That Hell-Bound Train

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"That Hell-Bound Train"
Author Robert Bloch
Language English
Genre(s) Fantasy
Published in The Magazine of Fantasy & Science Fiction
Publication type magazine
Publisher Mercury Publications
Media type Print (Softcover)
Publication date Sep 1958

"That Hell-Bound Train" is a fantasy short story by Robert Bloch from 1958 that won the Hugo Award for Best Short Story in 1959.[1] It was originally published in The Magazine of Fantasy & Science Fiction in September 1958.

Plot summary[edit]

In the beginning of the story, Martin is orphaned when his father, in a drunken stupor, is killed by a train, and his mother runs away with a traveling salesman. Martin escapes from an orphanage and drifts from job to job, once even stealing hubcaps for a living. He is oddly attracted to trains, and he rides them everywhere he goes, continually humming a tune his father used to sing, That Hell-Bound Train.

One night, after Martin decides he is not cut out for a life of petty larceny and contemplates joining the Salvation Army, a large, black, and unmarked train he does not recognize stops near him. The train conductor gets off, bearing a lantern he lights by blowing on it, and offers Martin anything he wants, in return for which he will ride that Hell-Bound Train when he dies. Martin believes he has outsmarted the Conductor by asking for the ability to stop time forever at the moment of his choosing, when he is happiest. The Conductor agrees, and gives him a pocket-watch with which he may stop time by unwinding the watch.

He fixes up his life, getting a job and subsequent promotions. He meets a woman he would like to marry, and wonders if he should stop time at the moment she accepts him but decides against it because she won't have sex until marriage. Martin has a son, but decides to wait until he is grown to stop time. By the time this happens, Martin is balding and has a gut, although he is now wealthy. But he again finds happiness, this time in an affair with a younger woman, and again considers stopping time, until his wife discovers the affair; their divorce leaves Martin broke.

He is old by the time he regains his fortune, but decides to travel around the world to look for happiness, but there is no moment in his travels perfect enough to warrant stopping the watch. He tries to make some friends, in order to stop time at a moment of ideal friendship, but it is too late. He has a stroke, and goes to the hospital, but sneaks out to look for his moment, only to have a second stroke just as he decides happiness is freedom. As he lies dying by an embankment, he wonders if he should stop time then so as to save his soul, even if he has to live his dying agony forever. He decides against it and the train returns with the Conductor to take Martin to the "Depot Way Down Yonder."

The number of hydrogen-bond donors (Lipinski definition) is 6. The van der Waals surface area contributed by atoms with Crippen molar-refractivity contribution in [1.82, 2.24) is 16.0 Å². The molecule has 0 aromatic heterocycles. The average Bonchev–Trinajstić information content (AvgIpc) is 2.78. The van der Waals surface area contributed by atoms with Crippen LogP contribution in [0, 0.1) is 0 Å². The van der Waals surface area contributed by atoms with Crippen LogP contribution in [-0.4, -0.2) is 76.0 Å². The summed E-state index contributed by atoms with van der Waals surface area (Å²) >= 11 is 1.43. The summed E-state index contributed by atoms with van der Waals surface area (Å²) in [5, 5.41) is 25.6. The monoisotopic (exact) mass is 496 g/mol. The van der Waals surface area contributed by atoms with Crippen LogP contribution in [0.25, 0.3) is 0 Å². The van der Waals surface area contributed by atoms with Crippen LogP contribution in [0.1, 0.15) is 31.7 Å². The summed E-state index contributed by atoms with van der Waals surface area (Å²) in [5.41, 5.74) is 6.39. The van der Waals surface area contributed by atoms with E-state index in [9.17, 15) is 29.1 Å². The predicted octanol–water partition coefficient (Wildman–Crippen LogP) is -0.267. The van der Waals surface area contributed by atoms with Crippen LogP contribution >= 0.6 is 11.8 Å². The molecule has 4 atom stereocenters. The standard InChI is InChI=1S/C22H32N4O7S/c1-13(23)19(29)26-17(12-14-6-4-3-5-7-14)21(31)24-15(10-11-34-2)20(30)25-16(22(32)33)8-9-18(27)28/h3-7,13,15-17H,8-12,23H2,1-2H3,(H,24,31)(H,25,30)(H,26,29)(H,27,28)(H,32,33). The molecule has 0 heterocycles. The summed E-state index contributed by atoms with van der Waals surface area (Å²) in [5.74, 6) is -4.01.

The Conductor tells Martin that others have tried this wish, but they also never found the perfect moment, always waiting for something better, until they died just like him. Martin laments for a moment but realizes there are others on the Hell-Bound Train, and they are all having their last and greatest time. To the Conductor's surprise and horror, Martin chooses that moment to stop time, thus rendering the train and all its riders permanently traveling.

The story ends with Martin as the new brakeman on That Hell-Bound Train.

In other media[edit]

A comic book version of the story began publication on May 15, 2011. The adaptation was written by Joe R. Lansdale and John Lansdale, with art by Dave Wachter. Running for 3 issues, it was published by IDW Comics.

The song "Hellbound Train (Downbound Train)" by Chuck Berry is about a similar train.

See also[edit]


External links[edit]